August 21, 2014

Here are some new Kindle deals: Rythms of Grace by Mike Cosper ($0.99); Reasons for Our Hope by Wayne House ($4.99); new from GLH Publishing is that classic The Autobiography of George Muller ($0.99).

60/50 Ocean Way the Live Room Sessions - For my fellow NEEDTOBREATHE fans: Be sure to check out the new Liveroom EP at iTunes or Amazon. It’s amazing. Also, their most recent studio album Rivers in the Wasteland is $6.99 this week (iTunes, Amazon).

Telling People What To Do - There’s some sound counsel here from Rick Thomas. I appreciate his three-legged stool approach to integrating the Word of God and the Spirit of God with the community of God.

The Most Liveable Cities - It’s good to see Toronto place right near the top of the world’s most liveable cities. It’s one of the most liveable and least churched cities in the world. We’ve got work to do.

The Wonder Working God - Westminster Books has some good book deals this week, including a new one by Jared Wilson.

Blindness, Loneliness, and the Abundant Christian Life - I enjoyed this article from a Reformation21 guest blogger. 

Corn on the Cob - Here’s a simple trick to get rid of all those annoying little threads that always hang around your cob of corn. 

Mistreating Creation - Justin Holcomb explains why it is wrong for us to mistreat creation.

The man who prays with fasting is giving heaven notice that he is truly in earnest. —Arthur Wallis

Wallis

August 20, 2014

It is a question I have received a number of times lately: Can you suggest some blogs written specifically for women? As it happens, I follow quite a few blogs written by (and often for) women. I am going to share a list of them today, knowing that I have undoubtedly forgotten some very good ones and owe a few apologies! So please accept this as an incomplete list.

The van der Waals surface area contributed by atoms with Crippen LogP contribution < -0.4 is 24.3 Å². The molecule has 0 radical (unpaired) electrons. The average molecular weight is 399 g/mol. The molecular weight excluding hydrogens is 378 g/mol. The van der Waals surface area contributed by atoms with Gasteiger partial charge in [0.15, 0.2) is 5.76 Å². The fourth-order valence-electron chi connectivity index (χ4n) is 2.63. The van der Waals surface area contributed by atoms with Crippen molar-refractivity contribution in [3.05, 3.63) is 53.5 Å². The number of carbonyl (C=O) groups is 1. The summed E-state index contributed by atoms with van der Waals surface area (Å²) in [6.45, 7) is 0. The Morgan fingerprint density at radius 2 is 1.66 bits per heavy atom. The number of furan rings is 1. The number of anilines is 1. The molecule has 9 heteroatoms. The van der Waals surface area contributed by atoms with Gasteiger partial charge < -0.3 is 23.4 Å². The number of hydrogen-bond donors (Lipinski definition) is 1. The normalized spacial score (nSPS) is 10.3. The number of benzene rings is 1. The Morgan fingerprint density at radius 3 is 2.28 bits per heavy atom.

Aimee Byrd. Aimee goes by Housewife Theologian and writes both here and at Reformation21. I enjoy her writing for its depth and its emphasis on spiritual discernment.

Charlene Nelson. Charlene writes articles and poetry and often focuses on theological topics.

The Christian Pundit - This blog includes contributions from William and Rebecca VanDoodewaard. Rebecca posts occasionally, but always with insight.

Elisha Galotti. Unlike most of the other bloggers on my list, Elisha was a friend in the real world before she was a friend online—we’ve known each other since we were kids! I appreciate Elisha’s honesty and her ability to draw lessons out of real life.

Everyone Needs a Little Grace in Their Lives. Amy writes from the mission field, and writes mostly about the realities of life in East Africa.

Gloria Furman. Gloria, who currently lives in Dubai, is well-known as an author and as a contributor to quite a few different sites. Through it all she continues to blog once or twice a week at gloriafurman.com.

Jen Thorn. Jen, husband of Joe (who also has a great blog), is a very good writer.

Jen Wilkin. Jen is author of Women of the Word and blogs occasionally at her own blog (and regularly at other sites). Her favorite subject is knowing and studying the Bible.

Maryanne Challies Helms. She’s my little sister (and she’s on a blog break).

Practical Theology for Women. Wendy’s blog is primarily a lecture to herself (aren’t most blogs?) but you’re welcome to read along. She covers a lot of difficult subjects.